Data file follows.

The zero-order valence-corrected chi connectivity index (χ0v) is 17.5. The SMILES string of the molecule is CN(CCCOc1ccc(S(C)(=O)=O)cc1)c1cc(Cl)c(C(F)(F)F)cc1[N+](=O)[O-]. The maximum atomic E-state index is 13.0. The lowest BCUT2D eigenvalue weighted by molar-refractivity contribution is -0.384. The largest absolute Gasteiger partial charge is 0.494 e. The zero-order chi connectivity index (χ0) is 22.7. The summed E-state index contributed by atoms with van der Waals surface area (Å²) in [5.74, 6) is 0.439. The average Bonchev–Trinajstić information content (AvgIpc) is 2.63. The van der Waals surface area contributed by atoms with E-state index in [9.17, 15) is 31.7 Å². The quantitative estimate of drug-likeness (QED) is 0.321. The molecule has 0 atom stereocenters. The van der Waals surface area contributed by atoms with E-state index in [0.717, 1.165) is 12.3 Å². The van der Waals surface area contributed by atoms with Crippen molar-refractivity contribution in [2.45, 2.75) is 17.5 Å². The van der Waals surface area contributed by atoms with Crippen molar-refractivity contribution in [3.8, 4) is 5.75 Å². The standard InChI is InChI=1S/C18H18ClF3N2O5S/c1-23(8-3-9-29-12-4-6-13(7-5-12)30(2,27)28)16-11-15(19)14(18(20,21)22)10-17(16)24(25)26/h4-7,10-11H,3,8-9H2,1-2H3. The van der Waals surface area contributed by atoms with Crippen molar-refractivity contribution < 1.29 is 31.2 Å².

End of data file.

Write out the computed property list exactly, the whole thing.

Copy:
The zero-order valence-corrected chi connectivity index (χ0v) is 17.5. The SMILES string of the molecule is CN(CCCOc1ccc(S(C)(=O)=O)cc1)c1cc(Cl)c(C(F)(F)F)cc1[N+](=O)[O-]. The maximum atomic E-state index is 13.0. The lowest BCUT2D eigenvalue weighted by molar-refractivity contribution is -0.384. The largest absolute Gasteiger partial charge is 0.494 e. The zero-order chi connectivity index (χ0) is 22.7. The summed E-state index contributed by atoms with van der Waals surface area (Å²) in [5.74, 6) is 0.439. The average Bonchev–Trinajstić information content (AvgIpc) is 2.63. The van der Waals surface area contributed by atoms with E-state index in [9.17, 15) is 31.7 Å². The quantitative estimate of drug-likeness (QED) is 0.321. The molecule has 0 atom stereocenters. The van der Waals surface area contributed by atoms with E-state index in [0.717, 1.165) is 12.3 Å². The van der Waals surface area contributed by atoms with Crippen molar-refractivity contribution in [2.45, 2.75) is 17.5 Å². The van der Waals surface area contributed by atoms with Crippen molar-refractivity contribution in [3.8, 4) is 5.75 Å². The standard InChI is InChI=1S/C18H18ClF3N2O5S/c1-23(8-3-9-29-12-4-6-13(7-5-12)30(2,27)28)16-11-15(19)14(18(20,21)22)10-17(16)24(25)26/h4-7,10-11H,3,8-9H2,1-2H3. The van der Waals surface area contributed by atoms with Crippen molar-refractivity contribution < 1.29 is 31.2 Å².